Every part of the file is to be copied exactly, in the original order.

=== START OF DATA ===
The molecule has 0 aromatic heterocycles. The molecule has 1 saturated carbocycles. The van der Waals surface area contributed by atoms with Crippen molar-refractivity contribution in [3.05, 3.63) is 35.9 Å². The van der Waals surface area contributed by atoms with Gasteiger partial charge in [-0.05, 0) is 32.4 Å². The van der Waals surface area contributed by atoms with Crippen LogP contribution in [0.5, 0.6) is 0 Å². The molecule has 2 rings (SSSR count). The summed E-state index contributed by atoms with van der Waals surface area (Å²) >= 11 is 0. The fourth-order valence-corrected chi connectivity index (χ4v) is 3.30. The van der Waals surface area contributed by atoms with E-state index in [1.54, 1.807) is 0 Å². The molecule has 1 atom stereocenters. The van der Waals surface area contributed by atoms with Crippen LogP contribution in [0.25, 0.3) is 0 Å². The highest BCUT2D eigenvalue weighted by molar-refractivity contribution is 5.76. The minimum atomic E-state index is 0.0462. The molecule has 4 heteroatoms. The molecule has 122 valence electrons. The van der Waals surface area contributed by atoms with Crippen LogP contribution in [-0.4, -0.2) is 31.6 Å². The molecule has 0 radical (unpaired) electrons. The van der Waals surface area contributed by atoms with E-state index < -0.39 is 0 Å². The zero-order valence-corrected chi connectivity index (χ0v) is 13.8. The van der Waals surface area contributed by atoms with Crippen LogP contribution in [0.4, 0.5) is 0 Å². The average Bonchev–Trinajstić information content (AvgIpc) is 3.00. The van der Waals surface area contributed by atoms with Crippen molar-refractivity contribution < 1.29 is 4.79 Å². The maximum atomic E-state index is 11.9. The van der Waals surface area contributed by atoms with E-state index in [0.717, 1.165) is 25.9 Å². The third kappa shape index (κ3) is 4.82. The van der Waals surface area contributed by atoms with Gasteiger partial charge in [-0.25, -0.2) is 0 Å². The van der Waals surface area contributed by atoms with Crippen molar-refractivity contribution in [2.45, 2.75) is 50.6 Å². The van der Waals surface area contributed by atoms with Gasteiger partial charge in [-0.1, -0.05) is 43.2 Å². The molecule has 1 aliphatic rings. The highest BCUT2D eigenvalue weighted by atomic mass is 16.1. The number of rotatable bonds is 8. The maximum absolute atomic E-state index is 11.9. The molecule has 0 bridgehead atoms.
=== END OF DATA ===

The molecule has 0 aromatic heterocycles. The molecule has 1 saturated carbocycles. The van der Waals surface area contributed by atoms with Crippen molar-refractivity contribution in [3.05, 3.63) is 35.9 Å². The van der Waals surface area contributed by atoms with Gasteiger partial charge in [-0.05, 0) is 32.4 Å². The van der Waals surface area contributed by atoms with Crippen LogP contribution in [0.5, 0.6) is 0 Å². The molecule has 2 rings (SSSR count). The summed E-state index contributed by atoms with van der Waals surface area (Å²) >= 11 is 0. The fourth-order valence-corrected chi connectivity index (χ4v) is 3.30. The van der Waals surface area contributed by atoms with E-state index in [1.54, 1.807) is 0 Å². The molecule has 1 atom stereocenters. The van der Waals surface area contributed by atoms with Crippen LogP contribution in [0.25, 0.3) is 0 Å². The highest BCUT2D eigenvalue weighted by molar-refractivity contribution is 5.76. The minimum atomic E-state index is 0.0462. The molecule has 4 heteroatoms. The molecule has 122 valence electrons. The van der Waals surface area contributed by atoms with Crippen LogP contribution in [-0.4, -0.2) is 31.6 Å². The molecule has 0 radical (unpaired) electrons. The van der Waals surface area contributed by atoms with E-state index < -0.39 is 0 Å². The zero-order valence-corrected chi connectivity index (χ0v) is 13.8. The van der Waals surface area contributed by atoms with Crippen LogP contribution in [0.4, 0.5) is 0 Å². The average Bonchev–Trinajstić information content (AvgIpc) is 3.00. The van der Waals surface area contributed by atoms with Crippen molar-refractivity contribution < 1.29 is 4.79 Å². The maximum atomic E-state index is 11.9. The van der Waals surface area contributed by atoms with E-state index in [0.717, 1.165) is 25.9 Å². The third kappa shape index (κ3) is 4.82. The van der Waals surface area contributed by atoms with Gasteiger partial charge in [-0.25, -0.2) is 0 Å². The van der Waals surface area contributed by atoms with Crippen molar-refractivity contribution in [2.45, 2.75) is 50.6 Å². The van der Waals surface area contributed by atoms with Gasteiger partial charge in [-0.1, -0.05) is 43.2 Å². The molecule has 1 aliphatic rings. The highest BCUT2D eigenvalue weighted by atomic mass is 16.1. The number of rotatable bonds is 8. The maximum absolute atomic E-state index is 11.9. The molecule has 0 bridgehead atoms.